Every Andeana Hat and Intention Band is hand-shaped or woven out of alpaca wool by Quechua artisans living in the Andes Mountains of Peru.

These descendants of the Inca people are practicing what National Geographic refers to a “vanishing art”; an ancient weaving tradition that has been passed down through the centuries by the women in their culture. Without a global marketplace to share and sell these goods, these traditions will die out.

The Quechua language is an oral or woven language; not written, so by keeping these weaving designs alive, we are essentially keeping their language and history alive. Each woven “Intention band” has a different Quechua meaning and can be changed on any hat allowing the wearer to choose the intention they want to wear. We wanted to pay homage to Pachamama, or Mother Earth, by acknowledging the energy and spirituality of the Andean people through each woven design on our hats.

What makes our hats so unique are the subtle imperfections of the Quechua artisan’s work. Due to the traditional nature of our craft, no two hats or bands will ever be exactly alike. We are very committed to not disrupting the flow of their village life and allowing them the freedom to weave and work at their own pace that allows for their farming and families’ schedules. Because of this, each hat takes about three weeks to complete and we produce limited quantities of Andeana Hats every month.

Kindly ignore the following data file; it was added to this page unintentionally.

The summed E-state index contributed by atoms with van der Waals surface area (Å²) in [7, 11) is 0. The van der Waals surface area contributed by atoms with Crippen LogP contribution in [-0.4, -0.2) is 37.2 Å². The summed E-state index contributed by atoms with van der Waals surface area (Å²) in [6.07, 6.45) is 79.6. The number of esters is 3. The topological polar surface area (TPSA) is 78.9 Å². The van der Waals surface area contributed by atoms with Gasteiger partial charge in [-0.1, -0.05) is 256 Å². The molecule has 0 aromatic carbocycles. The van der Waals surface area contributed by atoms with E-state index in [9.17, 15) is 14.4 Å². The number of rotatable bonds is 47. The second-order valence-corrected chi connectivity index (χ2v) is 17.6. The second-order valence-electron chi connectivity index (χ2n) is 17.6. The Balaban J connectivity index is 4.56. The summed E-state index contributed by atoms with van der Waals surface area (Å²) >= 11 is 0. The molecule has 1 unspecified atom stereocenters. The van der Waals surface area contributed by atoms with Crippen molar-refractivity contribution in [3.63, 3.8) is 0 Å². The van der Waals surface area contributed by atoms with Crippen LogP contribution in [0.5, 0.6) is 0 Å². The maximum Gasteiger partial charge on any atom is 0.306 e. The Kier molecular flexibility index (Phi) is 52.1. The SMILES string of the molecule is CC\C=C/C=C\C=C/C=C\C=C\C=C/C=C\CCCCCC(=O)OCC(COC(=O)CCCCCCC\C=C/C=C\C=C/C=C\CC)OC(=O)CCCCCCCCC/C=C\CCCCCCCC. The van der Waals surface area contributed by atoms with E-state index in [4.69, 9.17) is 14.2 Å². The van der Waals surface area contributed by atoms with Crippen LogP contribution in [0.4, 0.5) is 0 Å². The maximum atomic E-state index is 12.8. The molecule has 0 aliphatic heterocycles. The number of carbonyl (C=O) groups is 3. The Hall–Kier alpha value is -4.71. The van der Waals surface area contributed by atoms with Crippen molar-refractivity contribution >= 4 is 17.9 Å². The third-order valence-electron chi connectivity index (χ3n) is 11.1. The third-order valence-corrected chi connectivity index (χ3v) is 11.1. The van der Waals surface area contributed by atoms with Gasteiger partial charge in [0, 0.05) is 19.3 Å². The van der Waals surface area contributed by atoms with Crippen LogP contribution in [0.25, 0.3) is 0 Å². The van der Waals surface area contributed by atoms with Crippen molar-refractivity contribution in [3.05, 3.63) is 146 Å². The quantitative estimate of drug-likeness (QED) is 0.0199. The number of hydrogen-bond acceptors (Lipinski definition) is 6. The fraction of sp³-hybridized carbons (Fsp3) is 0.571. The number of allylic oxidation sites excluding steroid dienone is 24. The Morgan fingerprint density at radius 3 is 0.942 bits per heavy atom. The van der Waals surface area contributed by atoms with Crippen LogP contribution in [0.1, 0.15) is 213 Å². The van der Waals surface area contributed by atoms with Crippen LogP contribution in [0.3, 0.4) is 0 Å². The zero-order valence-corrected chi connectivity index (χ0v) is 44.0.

What were you like growing up?
I am known as the “Indiana Jones of Adventure Travel Photography” was named on Discovery Channel UK’s “20 Richest People in the World List”; people who are rich in life experiences. Living overseas and working for the CIA by age 18, began what would become a lifelong wanderlust for Laura. As a photojournalist for the past 19 years, she has photographed weddings and travel on all seven continents, making a career out of exploring and documenting the world.

My most notable work has been shooting for Novica, National Geographic’s catalog that represents global artisans practicing “Vanishing Arts”. Passionate about mentoring, women’s education and empowerment, photography and travel, Laura leads workshops, expeditions, and has recently launched Andeana Hats her passion project with National Geographic. The mission behind Andeana is to empower women and help global artisans continue their cultural traditions, enabling them to support themselves and lead their communities out of poverty.

Pricing:

  • Andeana hat $185
  • Intention Band $22
  • Intention Band Bundle of 3 $60

Contact Info:

Image Credit:
Laura Grier